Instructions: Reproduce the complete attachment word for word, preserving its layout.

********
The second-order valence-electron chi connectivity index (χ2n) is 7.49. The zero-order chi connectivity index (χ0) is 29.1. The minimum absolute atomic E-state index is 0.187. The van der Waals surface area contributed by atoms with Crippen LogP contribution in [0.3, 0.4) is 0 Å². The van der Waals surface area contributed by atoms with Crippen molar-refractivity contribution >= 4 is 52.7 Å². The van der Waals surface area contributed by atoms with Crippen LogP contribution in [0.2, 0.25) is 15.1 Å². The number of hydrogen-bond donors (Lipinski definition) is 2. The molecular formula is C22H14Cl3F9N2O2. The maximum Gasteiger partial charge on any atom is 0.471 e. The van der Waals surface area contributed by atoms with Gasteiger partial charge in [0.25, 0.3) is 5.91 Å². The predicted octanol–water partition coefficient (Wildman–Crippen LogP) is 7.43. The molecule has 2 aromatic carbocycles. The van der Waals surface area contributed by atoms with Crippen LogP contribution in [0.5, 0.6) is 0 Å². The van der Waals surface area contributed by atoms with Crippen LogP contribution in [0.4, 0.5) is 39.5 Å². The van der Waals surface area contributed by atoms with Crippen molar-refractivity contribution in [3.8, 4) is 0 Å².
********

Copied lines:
The second-order valence-electron chi connectivity index (χ2n) is 7.49. The zero-order chi connectivity index (χ0) is 29.1. The minimum absolute atomic E-state index is 0.187. The van der Waals surface area contributed by atoms with Crippen LogP contribution in [0.3, 0.4) is 0 Å². The van der Waals surface area contributed by atoms with Crippen molar-refractivity contribution >= 4 is 52.7 Å². The van der Waals surface area contributed by atoms with Crippen LogP contribution in [0.2, 0.25) is 15.1 Å². The number of hydrogen-bond donors (Lipinski definition) is 2. The molecular formula is C22H14Cl3F9N2O2. The maximum Gasteiger partial charge on any atom is 0.471 e. The van der Waals surface area contributed by atoms with Gasteiger partial charge in [0.25, 0.3) is 5.91 Å². The predicted octanol–water partition coefficient (Wildman–Crippen LogP) is 7.43. The molecule has 2 aromatic carbocycles. The van der Waals surface area contributed by atoms with Crippen LogP contribution in [0.5, 0.6) is 0 Å². The van der Waals surface area contributed by atoms with Crippen LogP contribution in [0.4, 0.5) is 39.5 Å². The van der Waals surface area contributed by atoms with Crippen molar-refractivity contribution in [3.8, 4) is 0 Å².